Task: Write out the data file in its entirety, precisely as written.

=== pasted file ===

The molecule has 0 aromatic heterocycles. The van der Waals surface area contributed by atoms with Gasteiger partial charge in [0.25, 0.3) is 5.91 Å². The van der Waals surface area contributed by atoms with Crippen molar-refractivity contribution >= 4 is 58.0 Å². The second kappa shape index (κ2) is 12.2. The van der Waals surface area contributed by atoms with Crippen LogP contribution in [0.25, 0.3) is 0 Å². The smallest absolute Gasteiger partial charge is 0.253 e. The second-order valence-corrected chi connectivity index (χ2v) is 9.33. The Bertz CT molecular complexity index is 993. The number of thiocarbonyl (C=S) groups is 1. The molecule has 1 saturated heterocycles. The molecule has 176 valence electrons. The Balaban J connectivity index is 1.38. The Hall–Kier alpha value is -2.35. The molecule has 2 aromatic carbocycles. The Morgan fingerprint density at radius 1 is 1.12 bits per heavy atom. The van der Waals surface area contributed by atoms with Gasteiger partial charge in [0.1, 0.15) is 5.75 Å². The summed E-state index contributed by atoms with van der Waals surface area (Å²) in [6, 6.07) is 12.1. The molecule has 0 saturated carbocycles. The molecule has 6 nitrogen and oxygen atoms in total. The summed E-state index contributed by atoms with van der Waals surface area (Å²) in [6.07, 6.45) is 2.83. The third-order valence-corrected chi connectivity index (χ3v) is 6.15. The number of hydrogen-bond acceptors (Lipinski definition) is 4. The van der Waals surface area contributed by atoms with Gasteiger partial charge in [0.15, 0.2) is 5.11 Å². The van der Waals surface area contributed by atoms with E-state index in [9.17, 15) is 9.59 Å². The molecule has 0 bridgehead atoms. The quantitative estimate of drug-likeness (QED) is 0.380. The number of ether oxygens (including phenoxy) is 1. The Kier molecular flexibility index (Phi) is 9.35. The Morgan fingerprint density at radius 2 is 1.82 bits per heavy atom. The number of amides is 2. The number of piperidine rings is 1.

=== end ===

The molecule has 0 aromatic heterocycles. The van der Waals surface area contributed by atoms with Gasteiger partial charge in [0.25, 0.3) is 5.91 Å². The van der Waals surface area contributed by atoms with Crippen molar-refractivity contribution >= 4 is 58.0 Å². The second kappa shape index (κ2) is 12.2. The van der Waals surface area contributed by atoms with Crippen LogP contribution in [0.25, 0.3) is 0 Å². The smallest absolute Gasteiger partial charge is 0.253 e. The second-order valence-corrected chi connectivity index (χ2v) is 9.33. The Bertz CT molecular complexity index is 993. The number of thiocarbonyl (C=S) groups is 1. The molecule has 1 saturated heterocycles. The molecule has 176 valence electrons. The Balaban J connectivity index is 1.38. The Hall–Kier alpha value is -2.35. The molecule has 2 aromatic carbocycles. The Morgan fingerprint density at radius 1 is 1.12 bits per heavy atom. The van der Waals surface area contributed by atoms with Gasteiger partial charge in [0.1, 0.15) is 5.75 Å². The summed E-state index contributed by atoms with van der Waals surface area (Å²) in [6, 6.07) is 12.1. The molecule has 0 saturated carbocycles. The molecule has 6 nitrogen and oxygen atoms in total. The summed E-state index contributed by atoms with van der Waals surface area (Å²) in [6.07, 6.45) is 2.83. The third-order valence-corrected chi connectivity index (χ3v) is 6.15. The number of hydrogen-bond acceptors (Lipinski definition) is 4. The van der Waals surface area contributed by atoms with Gasteiger partial charge in [0.15, 0.2) is 5.11 Å². The van der Waals surface area contributed by atoms with E-state index in [9.17, 15) is 9.59 Å². The molecule has 0 bridgehead atoms. The quantitative estimate of drug-likeness (QED) is 0.380. The number of ether oxygens (including phenoxy) is 1. The Kier molecular flexibility index (Phi) is 9.35. The Morgan fingerprint density at radius 2 is 1.82 bits per heavy atom. The number of amides is 2. The number of piperidine rings is 1.